Teaching Tool: History Exhibit Showcases CT Stories
Teaching history is all about telling stories. Now Connecticut students have the chance to get a personal perspective on how stories shape history—thanks to a Connecticut Historical Society project titled Connecticut Kids: Your Objects, Your Stories.
The project encourages children to share an object that represents a personally significant story. It’s part of a larger exhibit going on at the Historical Society, Connecticut: 50 Objects/50 Stories, which focuses on objects that help tell the stories that define Connecticut.
Object submissions from Connecticut youngsters will be featured in an online gallery. On Saturday, October 3, the Connecticut Historical Society will hold a special pop-up exhibit featuring some of the objects so that families and visitors can come see them and hear their stories. The Historical Society will also have other activities and crafts available for families that day to celebrate the stories of Connecticut kids. Submissions are due by September 12—click here for more information.
History through the eyes of a teenager
The 50 Objects/50 Stories exhibit is also an excellent learning tool for families and school groups that visit the Historical Society—and in fact, one of the 50 objects submitted came out of a school history day project last year by Manchester High School student Rachael Suhie.
The project is a graduation requirement at Manchester High School that students work on during their junior-year American Studies class. Students can choose to demonstrate what they have learned through an exhibit, documentary, performance, website, or traditional paper.
Suhie chose to do an exhibit on Julia Chase-Brand, a pioneer in the world of running who became the first woman in the United States to participate in a major distance road race by finishing the Manchester Road Race in 1961.
“The teachers wanted us to take on local projects as they have more relevance to us,” Suhie said.
The American Studies classes at Manchester High are co-taught by history and English teachers and the two subjects are highly integrated with a single set of assignments.
History teacher Matthew Cieslowski said that he and co-teacher Steve O’Reilly encourage local projects because of the impact they have on students.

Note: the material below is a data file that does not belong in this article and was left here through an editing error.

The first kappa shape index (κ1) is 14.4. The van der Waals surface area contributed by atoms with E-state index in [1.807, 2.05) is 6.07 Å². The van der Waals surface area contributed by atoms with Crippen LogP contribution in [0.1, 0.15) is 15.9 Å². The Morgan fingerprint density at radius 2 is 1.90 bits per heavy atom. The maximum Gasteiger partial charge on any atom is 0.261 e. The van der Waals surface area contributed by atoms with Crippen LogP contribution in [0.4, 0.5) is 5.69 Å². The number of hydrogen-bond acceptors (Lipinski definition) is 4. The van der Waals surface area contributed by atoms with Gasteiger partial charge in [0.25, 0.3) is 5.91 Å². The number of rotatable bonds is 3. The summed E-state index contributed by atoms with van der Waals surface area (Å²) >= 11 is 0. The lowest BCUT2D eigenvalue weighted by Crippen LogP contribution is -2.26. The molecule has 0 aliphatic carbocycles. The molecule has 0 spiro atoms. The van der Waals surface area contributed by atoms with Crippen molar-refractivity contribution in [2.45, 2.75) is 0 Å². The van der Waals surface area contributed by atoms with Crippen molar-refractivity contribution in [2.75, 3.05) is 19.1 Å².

“It’s great when kids do projects on Martin Luther King Jr., but it’s not the same as doing a project on the Sheff v. O’Neill court case where students get to meet Elizabeth Sheff, one of the original plaintiffs,” Cieslowski said.
“Rachael got to meet Julia and talk to her to learn about her experience firsthand,” he said.
“I learned a lot—it was such an interesting story,” Suhie said. “Julia said running in that race was the scariest thing she had ever done. She was very nervous.”
The project had special relevance for Suhie who is captain of her high school’s cross country team and has run the Manchester Road Race several times herself—finishing with the fastest time of a female Manchester High School student in both 2013 and 2014.
Teachers encourage young historian
The Manchester High School history day projects coincided with the Connecticut Historical Society’s call for objects for its 50 Objects exhibit. Cieslowski said, “We already had students doing projects on these local topics so it made sense to encourage them to submit an object for the exhibit.”
In its collection the Manchester Historical Society has the blue dress 19-year-old Chase-Brand wore when she crossed the finish line in 1961—her Smith College gym uniform—so Suhie was able to submit it as an object for the exhibit. Though other Manchester High students also submitted objects, as the exhibit is limited to 50, Suhie was the only one whose object was selected.
“I was so excited to tell my teachers I’d been selected,” Suhie said. “They gave me so much positive reinforcement and were so excited for me, which made me so excited.”
“We went to the opening night and got a preview of the exhibit,” Cieslowski said. “Rachael got to talk about why she selected the dress—I think she was one of the only high school kids who had an object featured.”
Cieslowski continued, “It was nice to see a young person, a young historian sharing the stage with people who have devoted their lives to local history. We were incredibly proud.”
The 50 Objects/50 Stories exhibit will be at the Connecticut Historical Society in Hartford until January 2, 2016. Click here for more information about the exhibit and to view an online gallery of the submissions.